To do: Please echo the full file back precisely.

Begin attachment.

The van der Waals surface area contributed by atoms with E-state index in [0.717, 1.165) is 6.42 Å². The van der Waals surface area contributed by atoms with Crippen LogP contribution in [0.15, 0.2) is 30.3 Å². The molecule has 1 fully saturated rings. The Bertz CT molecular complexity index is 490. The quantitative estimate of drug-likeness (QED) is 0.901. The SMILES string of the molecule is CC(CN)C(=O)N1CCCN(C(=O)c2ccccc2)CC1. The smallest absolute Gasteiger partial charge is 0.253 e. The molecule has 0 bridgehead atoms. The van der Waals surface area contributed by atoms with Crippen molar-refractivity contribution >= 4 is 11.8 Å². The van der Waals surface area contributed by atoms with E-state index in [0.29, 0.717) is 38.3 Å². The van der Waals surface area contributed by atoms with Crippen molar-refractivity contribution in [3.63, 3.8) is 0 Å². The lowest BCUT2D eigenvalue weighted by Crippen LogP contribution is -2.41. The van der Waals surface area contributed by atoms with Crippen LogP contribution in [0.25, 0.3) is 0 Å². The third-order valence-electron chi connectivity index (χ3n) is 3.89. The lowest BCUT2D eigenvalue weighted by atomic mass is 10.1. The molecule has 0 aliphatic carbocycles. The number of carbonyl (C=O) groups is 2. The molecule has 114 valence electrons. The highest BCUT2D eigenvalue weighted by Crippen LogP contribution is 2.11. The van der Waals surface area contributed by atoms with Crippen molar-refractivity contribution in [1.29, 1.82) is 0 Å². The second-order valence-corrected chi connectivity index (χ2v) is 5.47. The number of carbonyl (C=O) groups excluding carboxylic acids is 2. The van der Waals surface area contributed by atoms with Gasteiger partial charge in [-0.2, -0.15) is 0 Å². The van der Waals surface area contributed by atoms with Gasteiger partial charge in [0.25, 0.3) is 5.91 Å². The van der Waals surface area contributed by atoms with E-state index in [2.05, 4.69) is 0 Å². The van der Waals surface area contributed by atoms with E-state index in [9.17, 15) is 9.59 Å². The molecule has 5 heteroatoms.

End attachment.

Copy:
The van der Waals surface area contributed by atoms with E-state index in [0.717, 1.165) is 6.42 Å². The van der Waals surface area contributed by atoms with Crippen LogP contribution in [0.15, 0.2) is 30.3 Å². The molecule has 1 fully saturated rings. The Bertz CT molecular complexity index is 490. The quantitative estimate of drug-likeness (QED) is 0.901. The SMILES string of the molecule is CC(CN)C(=O)N1CCCN(C(=O)c2ccccc2)CC1. The smallest absolute Gasteiger partial charge is 0.253 e. The molecule has 0 bridgehead atoms. The van der Waals surface area contributed by atoms with Crippen molar-refractivity contribution >= 4 is 11.8 Å². The van der Waals surface area contributed by atoms with E-state index in [0.29, 0.717) is 38.3 Å². The van der Waals surface area contributed by atoms with Crippen molar-refractivity contribution in [3.63, 3.8) is 0 Å². The lowest BCUT2D eigenvalue weighted by Crippen LogP contribution is -2.41. The van der Waals surface area contributed by atoms with Crippen LogP contribution in [0.25, 0.3) is 0 Å². The third-order valence-electron chi connectivity index (χ3n) is 3.89. The lowest BCUT2D eigenvalue weighted by atomic mass is 10.1. The molecule has 0 aliphatic carbocycles. The number of carbonyl (C=O) groups is 2. The molecule has 114 valence electrons. The highest BCUT2D eigenvalue weighted by Crippen LogP contribution is 2.11. The van der Waals surface area contributed by atoms with Crippen molar-refractivity contribution in [1.29, 1.82) is 0 Å². The second-order valence-corrected chi connectivity index (χ2v) is 5.47. The number of carbonyl (C=O) groups excluding carboxylic acids is 2. The van der Waals surface area contributed by atoms with Gasteiger partial charge in [-0.2, -0.15) is 0 Å². The van der Waals surface area contributed by atoms with Gasteiger partial charge in [0.25, 0.3) is 5.91 Å². The van der Waals surface area contributed by atoms with E-state index in [2.05, 4.69) is 0 Å². The van der Waals surface area contributed by atoms with E-state index in [9.17, 15) is 9.59 Å². The molecule has 5 heteroatoms.